If the flash and the blown fuse happened when the oven was not turned on then it is quite likely a damaged cable, but obviously none of us can see it from here.

    If you post some pics of the consumer unit (fuseboard), cooker switch, socket and any visible cable we may have some more ideas.

    I agree that you need a qualified electrician to trace the fault.

    oven
    [​IMG]

    cooker
    [​IMG]

    gas hob
    [​IMG]

    electric hob
    [​IMG]
     
  7. securespark

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    It would have to be a very big bang for that to happen!!
     
  8. nickdel

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    Thanks John, as it happens and I'm only just thinking about this now, I recently had a new bathroom fitted, the kitchen is past the bathroom and I'm assuming the cables run past this at some point. I am now concerned that at some point during putting up the new plasterboard that a nail has penetrated the wire.

    Is there anyway I can test this? My only access to the wire now would be to knock a hole in the wall which is obviously not on the top of my to do list!

    Also, seeing how I've just splashed out 5k on a new bathroom, is this likely to be an expensive job to fix if I need to get an electrician in to repair/replace the cable?

    Nick
     
  9. electronicsuk

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    I would be more inclined to blame the switch or the oven than anything else based on what you've told us so far.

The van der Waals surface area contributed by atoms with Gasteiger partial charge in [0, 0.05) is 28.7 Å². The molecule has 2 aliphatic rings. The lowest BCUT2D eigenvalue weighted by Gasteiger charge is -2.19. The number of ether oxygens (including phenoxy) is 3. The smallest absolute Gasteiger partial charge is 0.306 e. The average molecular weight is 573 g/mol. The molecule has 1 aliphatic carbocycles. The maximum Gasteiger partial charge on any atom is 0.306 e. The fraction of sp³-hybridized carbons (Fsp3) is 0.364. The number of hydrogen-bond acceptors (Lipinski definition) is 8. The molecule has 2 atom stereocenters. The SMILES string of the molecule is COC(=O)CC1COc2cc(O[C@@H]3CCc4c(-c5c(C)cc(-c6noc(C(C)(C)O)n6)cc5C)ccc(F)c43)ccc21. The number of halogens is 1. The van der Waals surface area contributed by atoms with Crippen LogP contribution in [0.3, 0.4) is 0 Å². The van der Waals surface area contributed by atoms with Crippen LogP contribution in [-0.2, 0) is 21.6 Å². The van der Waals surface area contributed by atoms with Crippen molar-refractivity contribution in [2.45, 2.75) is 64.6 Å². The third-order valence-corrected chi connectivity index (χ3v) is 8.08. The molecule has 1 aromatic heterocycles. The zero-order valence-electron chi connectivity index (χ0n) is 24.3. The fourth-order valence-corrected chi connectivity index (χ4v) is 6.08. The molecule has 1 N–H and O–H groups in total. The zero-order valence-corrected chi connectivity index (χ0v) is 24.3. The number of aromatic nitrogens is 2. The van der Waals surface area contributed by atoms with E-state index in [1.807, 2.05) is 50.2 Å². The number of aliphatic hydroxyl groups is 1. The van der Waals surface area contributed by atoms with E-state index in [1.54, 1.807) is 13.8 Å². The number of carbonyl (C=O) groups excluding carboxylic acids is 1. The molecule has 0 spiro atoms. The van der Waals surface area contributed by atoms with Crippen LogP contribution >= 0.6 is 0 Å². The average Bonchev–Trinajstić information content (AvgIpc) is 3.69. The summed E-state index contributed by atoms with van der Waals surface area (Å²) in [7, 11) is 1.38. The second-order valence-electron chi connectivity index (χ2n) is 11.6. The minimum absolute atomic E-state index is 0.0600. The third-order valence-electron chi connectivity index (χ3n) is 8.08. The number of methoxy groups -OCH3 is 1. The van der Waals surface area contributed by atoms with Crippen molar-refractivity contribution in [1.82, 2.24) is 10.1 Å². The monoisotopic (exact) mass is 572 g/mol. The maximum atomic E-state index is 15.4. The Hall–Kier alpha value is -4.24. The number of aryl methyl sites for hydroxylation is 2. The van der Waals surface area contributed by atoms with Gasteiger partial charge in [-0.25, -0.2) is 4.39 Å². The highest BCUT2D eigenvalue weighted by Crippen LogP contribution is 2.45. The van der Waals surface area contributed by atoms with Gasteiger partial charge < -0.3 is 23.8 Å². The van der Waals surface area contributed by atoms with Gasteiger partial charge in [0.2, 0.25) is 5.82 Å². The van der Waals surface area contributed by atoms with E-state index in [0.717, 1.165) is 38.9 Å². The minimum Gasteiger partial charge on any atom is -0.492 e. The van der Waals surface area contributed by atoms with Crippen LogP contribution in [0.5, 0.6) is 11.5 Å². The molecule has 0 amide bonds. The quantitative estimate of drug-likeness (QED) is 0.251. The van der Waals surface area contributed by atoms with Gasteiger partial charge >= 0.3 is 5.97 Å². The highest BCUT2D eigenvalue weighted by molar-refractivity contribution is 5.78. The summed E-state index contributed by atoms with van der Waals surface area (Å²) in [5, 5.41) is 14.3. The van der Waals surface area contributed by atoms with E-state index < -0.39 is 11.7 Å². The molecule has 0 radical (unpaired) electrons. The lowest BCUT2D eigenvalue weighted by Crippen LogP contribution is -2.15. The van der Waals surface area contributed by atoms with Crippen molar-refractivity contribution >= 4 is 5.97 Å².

In the event that the cable has been damaged then it might be difficult to locate the exact point where the damage has occured. If it can be pinpointed then it can be repaired without the need to run a completeley new cable, so it shouldn't be too expensive. The preferable solution would still be an entirely new cable, but clearly this is going to be a lot more expensive and likely to cause disruption to the work you've already had done.

    Finally, in answer to your original question...

    Yes, you can use a 45A switch on a 30A circuit, as the rating of the switch is equal to or greater than that of the protective device (the 30A fuse in this case). A qualified electrician will have the test equipment necessary to deem whether or not the fault is with the switch, cooker, or elsewhere in the circuit.
     
  10. breezer

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    only briefly read the post, i submit the problem is not the cable but the cooker since the flash from the switch is natural becuse that is whe it gets connected to the supply, its not an electrician you want but an aplliance engineer